Prolonging deep inspiration breath-hold time to 3 min during radiotherapy, a simple solution.

Published on Feb 23, 2021in Clinical and Translational Radiation Oncology
· DOI :10.1016/J.CTRO.2021.02.007
Vincent Vakaet2
Estimated H-index: 2
(UGent: Ghent University),
Hans Van Hulle2
Estimated H-index: 2
(UGent: Ghent University)
+ 8 AuthorsLiv Veldeman15
Estimated H-index: 15
(UGent: Ghent University)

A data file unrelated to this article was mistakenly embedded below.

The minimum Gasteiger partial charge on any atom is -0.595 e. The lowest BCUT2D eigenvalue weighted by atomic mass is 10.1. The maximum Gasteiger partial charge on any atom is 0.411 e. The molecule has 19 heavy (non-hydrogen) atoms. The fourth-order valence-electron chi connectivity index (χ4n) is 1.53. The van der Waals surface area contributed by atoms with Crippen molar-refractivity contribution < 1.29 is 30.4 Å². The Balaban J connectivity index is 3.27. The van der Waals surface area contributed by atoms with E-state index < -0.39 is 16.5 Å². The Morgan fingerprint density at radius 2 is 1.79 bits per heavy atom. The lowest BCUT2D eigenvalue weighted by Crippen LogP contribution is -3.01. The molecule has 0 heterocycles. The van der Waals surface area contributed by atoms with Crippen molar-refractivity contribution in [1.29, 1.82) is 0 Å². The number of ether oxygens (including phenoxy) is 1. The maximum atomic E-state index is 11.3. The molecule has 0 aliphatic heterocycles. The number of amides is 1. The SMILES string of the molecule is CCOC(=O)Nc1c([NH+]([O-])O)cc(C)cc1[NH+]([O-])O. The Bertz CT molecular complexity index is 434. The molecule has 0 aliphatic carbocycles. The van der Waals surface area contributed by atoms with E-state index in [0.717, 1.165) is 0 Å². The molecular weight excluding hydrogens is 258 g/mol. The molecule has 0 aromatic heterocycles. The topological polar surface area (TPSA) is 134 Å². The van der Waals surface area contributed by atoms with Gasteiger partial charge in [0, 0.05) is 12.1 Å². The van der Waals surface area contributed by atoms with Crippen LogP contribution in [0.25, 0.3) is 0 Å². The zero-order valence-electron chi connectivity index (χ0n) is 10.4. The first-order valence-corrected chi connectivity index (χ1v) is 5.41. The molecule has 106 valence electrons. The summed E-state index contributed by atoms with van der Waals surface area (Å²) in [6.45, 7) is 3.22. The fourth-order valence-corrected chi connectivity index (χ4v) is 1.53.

Abstract Background and purpose Deep inspiration breath-hold is an established technique to reduce heart dose during breast cancer radiotherapy. However, modern breast cancer radiotherapy techniques with lymph node irradiation often require long beam-on times of up to 5 minutes. Therefore, the combination with deep inspiration breath-hold (DIBH) becomes challenging. A simple support technique for longer duration deep inspiration breath-hold (L-DIBH), feasible for daily use at the radiotherapy department, is required to maximize heart sparing. Materials and methods At our department, a new protocol for multiple L-DIBH of at least 2 minutes and 30 seconds was developed on 32 healthy volunteers and validated on 8 breast cancer patients during radiotherapy treatment, using a pragmatic process of iterative development, including all major stakeholders. Each participant performed 12 L-DIBHs, on 4 different days. Different methods of pre-oxygenation and voluntary hyperventilation were tested, and scored on L-DIBH duration, ease of use, and comfort. Results Based on 384 L-DIBHs from 32 healthy volunteers, voluntary hyperventilation for 3 minutes whilst receiving high-flow nasal oxygen at 40L/min was the most promising technique. During validation, the median L-DIBH duration in prone position of 8 breast cancer patients improved from 59 seconds without support to 3 minutes and 9 seconds using the technique (p Conclusion A new and simple L-DIBH protocol was developed feasible for daily use at the radiotherapy center. Clinical trial registration number NCT04091542
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